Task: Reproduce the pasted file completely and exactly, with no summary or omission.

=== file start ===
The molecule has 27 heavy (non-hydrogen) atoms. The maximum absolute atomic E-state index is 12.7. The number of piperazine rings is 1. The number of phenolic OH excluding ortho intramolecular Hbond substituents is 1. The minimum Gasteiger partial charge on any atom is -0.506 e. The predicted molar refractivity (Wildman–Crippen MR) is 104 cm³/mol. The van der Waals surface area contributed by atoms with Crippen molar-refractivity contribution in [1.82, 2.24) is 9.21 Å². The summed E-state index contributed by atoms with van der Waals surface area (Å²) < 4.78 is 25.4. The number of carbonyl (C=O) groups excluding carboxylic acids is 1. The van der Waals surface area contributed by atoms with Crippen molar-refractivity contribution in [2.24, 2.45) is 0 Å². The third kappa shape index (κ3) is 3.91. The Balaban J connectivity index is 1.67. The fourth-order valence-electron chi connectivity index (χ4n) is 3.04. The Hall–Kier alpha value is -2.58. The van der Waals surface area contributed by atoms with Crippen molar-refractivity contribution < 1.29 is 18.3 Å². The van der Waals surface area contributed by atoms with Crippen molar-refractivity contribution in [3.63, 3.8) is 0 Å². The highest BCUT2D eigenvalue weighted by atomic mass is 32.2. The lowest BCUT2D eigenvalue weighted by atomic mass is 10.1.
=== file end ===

The molecule has 27 heavy (non-hydrogen) atoms. The maximum absolute atomic E-state index is 12.7. The number of piperazine rings is 1. The number of phenolic OH excluding ortho intramolecular Hbond substituents is 1. The minimum Gasteiger partial charge on any atom is -0.506 e. The predicted molar refractivity (Wildman–Crippen MR) is 104 cm³/mol. The van der Waals surface area contributed by atoms with Crippen molar-refractivity contribution in [1.82, 2.24) is 9.21 Å². The summed E-state index contributed by atoms with van der Waals surface area (Å²) < 4.78 is 25.4. The number of carbonyl (C=O) groups excluding carboxylic acids is 1. The van der Waals surface area contributed by atoms with Crippen molar-refractivity contribution in [2.24, 2.45) is 0 Å². The third kappa shape index (κ3) is 3.91. The Balaban J connectivity index is 1.67. The fourth-order valence-electron chi connectivity index (χ4n) is 3.04. The Hall–Kier alpha value is -2.58. The van der Waals surface area contributed by atoms with Crippen molar-refractivity contribution < 1.29 is 18.3 Å². The van der Waals surface area contributed by atoms with Crippen molar-refractivity contribution in [3.63, 3.8) is 0 Å². The highest BCUT2D eigenvalue weighted by atomic mass is 32.2. The lowest BCUT2D eigenvalue weighted by atomic mass is 10.1.